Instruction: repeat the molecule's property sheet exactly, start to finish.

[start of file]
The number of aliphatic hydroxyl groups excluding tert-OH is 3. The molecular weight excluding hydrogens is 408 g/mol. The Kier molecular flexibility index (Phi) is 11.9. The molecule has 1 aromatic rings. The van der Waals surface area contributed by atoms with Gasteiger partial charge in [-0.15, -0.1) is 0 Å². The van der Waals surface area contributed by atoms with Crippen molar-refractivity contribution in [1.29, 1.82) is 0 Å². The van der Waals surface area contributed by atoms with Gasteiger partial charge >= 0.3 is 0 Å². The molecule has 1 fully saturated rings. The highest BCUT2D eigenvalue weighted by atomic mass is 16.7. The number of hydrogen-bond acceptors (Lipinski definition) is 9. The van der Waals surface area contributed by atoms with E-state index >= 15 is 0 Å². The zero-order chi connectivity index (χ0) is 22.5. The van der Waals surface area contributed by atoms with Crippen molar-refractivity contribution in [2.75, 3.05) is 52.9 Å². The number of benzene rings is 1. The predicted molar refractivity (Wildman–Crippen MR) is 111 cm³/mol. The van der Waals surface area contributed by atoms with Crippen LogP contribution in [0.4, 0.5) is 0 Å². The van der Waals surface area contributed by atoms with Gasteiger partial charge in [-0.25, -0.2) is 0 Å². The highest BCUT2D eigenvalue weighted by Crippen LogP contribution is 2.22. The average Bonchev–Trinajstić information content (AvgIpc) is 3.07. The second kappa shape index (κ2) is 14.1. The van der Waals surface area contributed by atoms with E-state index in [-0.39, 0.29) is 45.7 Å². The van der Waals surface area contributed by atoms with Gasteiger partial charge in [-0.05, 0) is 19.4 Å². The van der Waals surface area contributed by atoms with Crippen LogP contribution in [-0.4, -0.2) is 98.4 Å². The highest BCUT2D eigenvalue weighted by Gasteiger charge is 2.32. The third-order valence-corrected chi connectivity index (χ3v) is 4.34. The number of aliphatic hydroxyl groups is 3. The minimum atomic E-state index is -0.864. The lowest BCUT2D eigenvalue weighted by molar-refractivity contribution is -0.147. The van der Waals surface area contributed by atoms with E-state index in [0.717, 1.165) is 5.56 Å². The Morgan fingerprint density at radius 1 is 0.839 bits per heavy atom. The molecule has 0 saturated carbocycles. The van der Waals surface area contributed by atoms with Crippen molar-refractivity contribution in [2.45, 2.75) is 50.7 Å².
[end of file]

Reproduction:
The number of aliphatic hydroxyl groups excluding tert-OH is 3. The molecular weight excluding hydrogens is 408 g/mol. The Kier molecular flexibility index (Phi) is 11.9. The molecule has 1 aromatic rings. The van der Waals surface area contributed by atoms with Gasteiger partial charge in [-0.15, -0.1) is 0 Å². The van der Waals surface area contributed by atoms with Crippen molar-refractivity contribution in [1.29, 1.82) is 0 Å². The van der Waals surface area contributed by atoms with Gasteiger partial charge >= 0.3 is 0 Å². The molecule has 1 fully saturated rings. The highest BCUT2D eigenvalue weighted by atomic mass is 16.7. The number of hydrogen-bond acceptors (Lipinski definition) is 9. The van der Waals surface area contributed by atoms with E-state index >= 15 is 0 Å². The zero-order chi connectivity index (χ0) is 22.5. The van der Waals surface area contributed by atoms with Crippen molar-refractivity contribution in [2.75, 3.05) is 52.9 Å². The number of benzene rings is 1. The predicted molar refractivity (Wildman–Crippen MR) is 111 cm³/mol. The van der Waals surface area contributed by atoms with Crippen LogP contribution in [0.4, 0.5) is 0 Å². The van der Waals surface area contributed by atoms with Gasteiger partial charge in [-0.25, -0.2) is 0 Å². The highest BCUT2D eigenvalue weighted by Crippen LogP contribution is 2.22. The average Bonchev–Trinajstić information content (AvgIpc) is 3.07. The second kappa shape index (κ2) is 14.1. The van der Waals surface area contributed by atoms with E-state index in [-0.39, 0.29) is 45.7 Å². The van der Waals surface area contributed by atoms with Gasteiger partial charge in [-0.05, 0) is 19.4 Å². The van der Waals surface area contributed by atoms with Crippen LogP contribution in [-0.4, -0.2) is 98.4 Å². The highest BCUT2D eigenvalue weighted by Gasteiger charge is 2.32. The third-order valence-corrected chi connectivity index (χ3v) is 4.34. The number of aliphatic hydroxyl groups is 3. The minimum atomic E-state index is -0.864. The lowest BCUT2D eigenvalue weighted by molar-refractivity contribution is -0.147. The van der Waals surface area contributed by atoms with E-state index in [0.717, 1.165) is 5.56 Å². The Morgan fingerprint density at radius 1 is 0.839 bits per heavy atom. The molecule has 0 saturated carbocycles. The van der Waals surface area contributed by atoms with Crippen molar-refractivity contribution in [2.45, 2.75) is 50.7 Å².